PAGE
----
Leo Shallat Makes Art for All with Intricate Public Murals

Shallat is a muralist and multi-disciplinary artist based in Seattle, creating works ranging from wall paintings to murals that span entire buildings
| Updated: October 27, 2020
 
 
  • Shallat is a muralist and multi-disciplinary artist based in Seattle, creating works ranging from wall paintings to murals that span entire buildings
  • Shallat is a muralist and multi-disciplinary artist based in Seattle, creating works ranging from wall paintings to murals that span entire buildings
  • Shallat is a muralist and multi-disciplinary artist based in Seattle, creating works ranging from wall paintings to murals that span entire buildings
  • Shallat is a muralist and multi-disciplinary artist based in Seattle, creating works ranging from wall paintings to murals that span entire buildings

Leo Shallat was a web designer when he went on a vacation to Europe in 2017. On the last day of his trip, he decided to quit his job to pursue an outlandish passion: calligraphy. 

In London, Shallat had met a world renowned calligrapher, Paul Antonio, who offered him a scholarship to study the art — a moment Shallat described as “surreal” and “magical.” 

“I just had this good moment of inner peace and I kind of just knew,” Shallat says. “A voice in my head was like, ‘you're really burned out on making websites. You're an artist. you should really give yourself the opportunity to try and be an artist.’” 

Shallat is now a muralist and multi-disciplinary artist based in Seattle, creating works ranging from wall paintings to murals that span entire buildings. He has created works for major clients in the city, including the Seattle Art Museum and Tableau. Shallat’s work is inspired by dance, movement and most recently, exploring the world through “different philosophical lenses.” 

Shallat has been an artist for more than a decade. He first started his art career doing hip-hop culture-inspired graffiti in Seattle when he was in high school. He later attended The Evergreen State College, where he took classes in business. 

“I sort of always knew that I wanted to apply whatever I was learning in that context towards making artwork,” he says. 

After graduating college, Shallat had “a few successful ventures” that helped him save money to do art full time. He eventually joined his friends’ website design cooperative, which worked on marketing and digital strategy for clients. 

When he received the calligraphy scholarship from Antonio, he was “pretty eager for that change to happen,” calling Antonio one of the “biggest game changers” of his career. Shallat spent 2018 commuting between Seattle and Dallas, Texas, on a monthly basis to pursue the scholarship, taking intensive courses to fine tune his calligraphy and lettering abilities.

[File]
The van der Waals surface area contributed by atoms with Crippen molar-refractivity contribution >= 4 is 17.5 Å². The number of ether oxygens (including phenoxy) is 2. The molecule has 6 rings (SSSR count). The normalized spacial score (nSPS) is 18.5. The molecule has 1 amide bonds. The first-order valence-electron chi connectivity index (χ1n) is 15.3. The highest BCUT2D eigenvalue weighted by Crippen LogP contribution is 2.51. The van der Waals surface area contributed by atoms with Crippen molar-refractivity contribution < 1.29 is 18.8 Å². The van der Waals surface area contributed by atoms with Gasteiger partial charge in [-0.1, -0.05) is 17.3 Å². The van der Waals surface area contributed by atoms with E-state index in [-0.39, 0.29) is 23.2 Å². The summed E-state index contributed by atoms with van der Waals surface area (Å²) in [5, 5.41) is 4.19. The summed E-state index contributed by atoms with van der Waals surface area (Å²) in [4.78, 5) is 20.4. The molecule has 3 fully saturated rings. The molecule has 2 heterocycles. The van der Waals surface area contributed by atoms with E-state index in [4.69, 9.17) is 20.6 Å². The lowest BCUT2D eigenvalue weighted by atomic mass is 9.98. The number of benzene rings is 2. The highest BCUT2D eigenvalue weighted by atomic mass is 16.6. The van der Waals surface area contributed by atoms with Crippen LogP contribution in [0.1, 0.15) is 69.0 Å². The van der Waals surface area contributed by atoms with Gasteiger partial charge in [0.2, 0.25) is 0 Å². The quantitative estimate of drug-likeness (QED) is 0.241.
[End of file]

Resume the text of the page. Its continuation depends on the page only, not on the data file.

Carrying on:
“(Antonio) gave me a lot of these foundational tools to work with that really informed my art,” Shallat says. “It kind of was a big confidence booster in a lot of ways, getting a scholarship from someone who I really respected.” 

The coronavirus pandemic has caused Shallat to feel very overwhelmed, calling it a “force multiplier” for the chaos of the world. Shallat’s studio has been his “safe haven” from the pandemic to create art. 

The pandemic has caused Shallat to take a step back and be thoughtful about the message he wants his art to put forth. He says it’s “accelerated the pace” of him developing a new artistic style. 

“I want things to feel a lot more simplistic and refined, but still have an elegance to them,” Shallat says. “I don't want to add to a feeling of people being overwhelmed, or any sort of chaotic frenzy, which I feel like could describe some of my earlier work.” 

Shallat’s greatest accomplishment, he said, is the fact that he’s been able to make a living for himself as an artist. Shallat describes himself as a “total outsider to the art world,” but is proud that his work has resonated with people. He hopes to continue doing art for all, such as murals and public work.

“I see the trajectory of my work in particular incorporating all the elements of things that I see are important right now, like innovative architecture and like my art being part of spaces for people,” he says. 

Related Content

Ron Chew’s memoir is a deeply personal look at the tight-knit Asian American community

Ron Chew’s memoir is a deeply personal look at the tight-knit Asian American community in Seattle

Struggling arts organizations pull out all the stops

Struggling arts organizations pull out all the stops

The short film is an 'unapologetic ode' to the relationship between Black life and art

The short film is an 'unapologetic ode' to the relationship between Black life and art